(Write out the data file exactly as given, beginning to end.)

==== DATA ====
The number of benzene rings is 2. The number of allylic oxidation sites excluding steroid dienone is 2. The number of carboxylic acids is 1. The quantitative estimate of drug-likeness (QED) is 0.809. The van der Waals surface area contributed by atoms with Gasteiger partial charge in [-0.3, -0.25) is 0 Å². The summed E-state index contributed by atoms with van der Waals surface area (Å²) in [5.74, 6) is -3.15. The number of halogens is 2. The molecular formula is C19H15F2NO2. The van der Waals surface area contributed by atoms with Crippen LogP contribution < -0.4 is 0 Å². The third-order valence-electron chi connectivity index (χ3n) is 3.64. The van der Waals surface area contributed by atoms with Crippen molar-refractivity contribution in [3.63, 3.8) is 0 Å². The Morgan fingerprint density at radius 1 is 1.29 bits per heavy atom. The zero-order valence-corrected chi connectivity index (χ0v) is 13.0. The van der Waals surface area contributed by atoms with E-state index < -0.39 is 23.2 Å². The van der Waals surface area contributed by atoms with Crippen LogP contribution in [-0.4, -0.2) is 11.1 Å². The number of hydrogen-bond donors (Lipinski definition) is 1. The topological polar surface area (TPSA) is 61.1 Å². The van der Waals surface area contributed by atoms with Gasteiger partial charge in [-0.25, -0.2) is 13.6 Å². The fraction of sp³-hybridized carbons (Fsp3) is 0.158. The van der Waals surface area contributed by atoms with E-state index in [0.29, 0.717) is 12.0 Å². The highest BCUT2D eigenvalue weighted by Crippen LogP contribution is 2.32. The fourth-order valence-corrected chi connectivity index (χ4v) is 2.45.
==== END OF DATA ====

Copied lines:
The number of benzene rings is 2. The number of allylic oxidation sites excluding steroid dienone is 2. The number of carboxylic acids is 1. The quantitative estimate of drug-likeness (QED) is 0.809. The van der Waals surface area contributed by atoms with Gasteiger partial charge in [-0.3, -0.25) is 0 Å². The summed E-state index contributed by atoms with van der Waals surface area (Å²) in [5.74, 6) is -3.15. The number of halogens is 2. The molecular formula is C19H15F2NO2. The van der Waals surface area contributed by atoms with Crippen LogP contribution < -0.4 is 0 Å². The third-order valence-electron chi connectivity index (χ3n) is 3.64. The van der Waals surface area contributed by atoms with Crippen molar-refractivity contribution in [3.63, 3.8) is 0 Å². The Morgan fingerprint density at radius 1 is 1.29 bits per heavy atom. The zero-order valence-corrected chi connectivity index (χ0v) is 13.0. The van der Waals surface area contributed by atoms with E-state index < -0.39 is 23.2 Å². The van der Waals surface area contributed by atoms with Crippen LogP contribution in [-0.4, -0.2) is 11.1 Å². The number of hydrogen-bond donors (Lipinski definition) is 1. The topological polar surface area (TPSA) is 61.1 Å². The van der Waals surface area contributed by atoms with Gasteiger partial charge in [-0.25, -0.2) is 13.6 Å². The fraction of sp³-hybridized carbons (Fsp3) is 0.158. The van der Waals surface area contributed by atoms with E-state index in [0.29, 0.717) is 12.0 Å². The highest BCUT2D eigenvalue weighted by Crippen LogP contribution is 2.32. The fourth-order valence-corrected chi connectivity index (χ4v) is 2.45.